Up until very recently, almost the entire Irish justice and law enforcement structure was headed up by women.
Susan Denham, Nóirín O’Sullivan, Máire Whelan, Eileen Creedon and Frances Fitzgerald have since moved on from their former positions as chief justice, garda commissioner, attorney general, chief State solicitor and minister for justice respectively.
However Claire Loftus continues to hold the position of Director of Public Prosecutions, while Marie Cassidy is still Chief State Pathologist. The President of what is by far the busiest court in the land, the District Court, is Rosemary Horgan.
If lack of role models in senior positions is an issue for women in most sectors of society, then law and the justice arena generally is surely not one of them.
The situation may still not be perfect, but matters have changed beyond recognition since 1921 when Averil Deverell and Frances Kyle entered King’s Inns to become Ireland’s first female barristers.
More than 36 per cent of our judges are now women, up from 13 per cent in 1996. Three of the eight members of our Supreme Court are women: Elizabeth Dunne, Mary Finlay Geoghegan and Iseult O’Malley.
According to The Supreme Court, by Irish Times journalist Ruadhán Mac Cormaic, one of the consequences of the sometimes heated dispute between the government and the judiciary over pay some years ago, was a resolve among politicians to put more women in the Supreme Court. At the time, Ms Justice Denham was the only woman member.
Figures from the Courts Service show the Court of Appeal comes out worst in terms of gender mix, with only 20 per cent of its judges being women. The Circuit Court scores best, with more than 40 per cent women judges, while the court that is the most common point of contact between the public and the judicial system, the District Court, has just below 36 per cent.
As well as featuring in the higher echelons of the sector, women lawyers are also now commonly engaged in specialist areas that might formerly have been viewed as male preserves.
Ailish Finnerty is a partner with Arthur Cox solicitors. She specialises in tax planning for international clients doing business in and through Ireland, as well as multibillion euro corporate acquisitions. Two out of the three tax partners at the firm are women.
Her work regularly involves dealing directly with the in-house lawyers of major multinationals. In her experience, at least half of these lawyers are women. Client unhappiness or hesitation arising from her being a woman solicitor “does not arise”, she says.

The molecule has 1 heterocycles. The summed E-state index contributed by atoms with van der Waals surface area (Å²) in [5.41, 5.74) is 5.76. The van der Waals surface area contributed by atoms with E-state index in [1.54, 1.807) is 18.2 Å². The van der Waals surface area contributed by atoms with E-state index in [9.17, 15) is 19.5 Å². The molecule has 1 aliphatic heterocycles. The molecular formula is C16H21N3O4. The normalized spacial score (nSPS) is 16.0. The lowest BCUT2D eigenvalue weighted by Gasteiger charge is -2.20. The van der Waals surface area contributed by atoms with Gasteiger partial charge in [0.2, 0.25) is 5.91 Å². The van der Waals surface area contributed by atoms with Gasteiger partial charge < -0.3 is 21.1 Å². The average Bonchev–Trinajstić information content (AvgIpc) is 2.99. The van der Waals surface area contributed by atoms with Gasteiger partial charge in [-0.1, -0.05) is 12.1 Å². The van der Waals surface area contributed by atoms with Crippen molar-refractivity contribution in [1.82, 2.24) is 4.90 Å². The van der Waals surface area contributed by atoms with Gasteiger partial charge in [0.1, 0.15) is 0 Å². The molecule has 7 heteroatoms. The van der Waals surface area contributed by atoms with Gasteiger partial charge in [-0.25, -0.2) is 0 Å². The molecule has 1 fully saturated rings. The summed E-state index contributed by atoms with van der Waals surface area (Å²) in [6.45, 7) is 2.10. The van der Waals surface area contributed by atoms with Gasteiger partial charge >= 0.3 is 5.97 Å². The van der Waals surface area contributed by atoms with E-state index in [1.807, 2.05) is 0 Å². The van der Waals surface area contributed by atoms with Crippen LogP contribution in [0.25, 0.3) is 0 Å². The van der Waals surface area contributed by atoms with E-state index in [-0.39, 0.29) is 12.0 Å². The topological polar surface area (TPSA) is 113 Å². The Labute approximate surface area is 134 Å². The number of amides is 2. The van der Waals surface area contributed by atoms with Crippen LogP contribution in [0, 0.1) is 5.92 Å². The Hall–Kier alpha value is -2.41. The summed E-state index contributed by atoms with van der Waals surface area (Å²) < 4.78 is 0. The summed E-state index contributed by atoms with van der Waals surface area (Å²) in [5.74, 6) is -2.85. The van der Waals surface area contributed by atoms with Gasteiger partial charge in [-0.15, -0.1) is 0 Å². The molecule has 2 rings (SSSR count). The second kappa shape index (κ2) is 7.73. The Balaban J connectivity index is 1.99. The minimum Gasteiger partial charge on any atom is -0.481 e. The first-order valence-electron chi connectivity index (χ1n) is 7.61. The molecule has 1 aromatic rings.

Female representation at partner level in her firm is at 30 per cent. “We’re proud of that. It’s an improvement on what it was, but our work won’t be completed until it’s over 50 per cent.”
In Ireland, 65 per cent of law graduates are women and, she says, the firm’s employment record reflects this. There are “lots of capable, bright, engaging women graduates out there” and in her experience Irish law firms have no difficulty with hiring them.
As time passes, the higher level of women graduating in law will manifest itself in the gender balance at the highest levels in the industry. Meanwhile, she says, senior figures have to continuously “call out” instances of bias and remember that more junior members of the profession are watching how they act.
Finnerty argues against complacency and says that on a general level, “unconscious bias” is the most difficult issue to deal with.
The chair of the Bar Council’s Women’s Working Group, Grainne Larkin, says one of the most striking aspects of the gender issue in the barristers’ profession is the number of women who drop out of it after 10 years.
“The self-employed lifestyle is very difficult once you have a family,” she says, and there is also an issue of getting your practice back on its feet after you have returned [from maternity leave].
There are also sectoral issues. While women barristers are plentiful in some sectors, such as family law, they can be less common in others.
In criminal law, the prejudice against female barristers can have its roots in the mostly male clients, who may object to being represented by a woman. This, Larkin says, may be less common when the client is facing a sexual crime charge.
The Commercial Court, well-known as a lucrative place for barristers, tends to be dominated by male practitioners.
“Commercial briefs tend to flow from male solicitors to male barristers,” an unnamed observer told the Bar Council in 2016 when it published figures showing that while 39 per cent of barristers were women, only 16 per cent of senior counsel were.
Larkin says the relatively small pool of women senior counsels in part explains their relative absence from such lucrative areas as commercial law, medical negligence or the High Court generally.
However she also says the number of younger women barristers now playing a role in substantial cases in these courts is a cause for optimism.
On the crime front, she mentions the role played by Shelley Horan last year in the area of white collar crime as an instance of encouragement for other young women.
The director general of the Law Society, Ken Murphy, has said it is important to point out that growing gender equality in the law doesn’t change a thing as far as outcomes are concerned. “Lady Justice is blind, and all are equal before the law.”
But as former minister for justice Frances Fitzgerald noted when discussing the composition of the judiciary, it is important for the public, when they come in contact with the law, to see it is being run by people who in broad terms are representative of the community from which that person comes.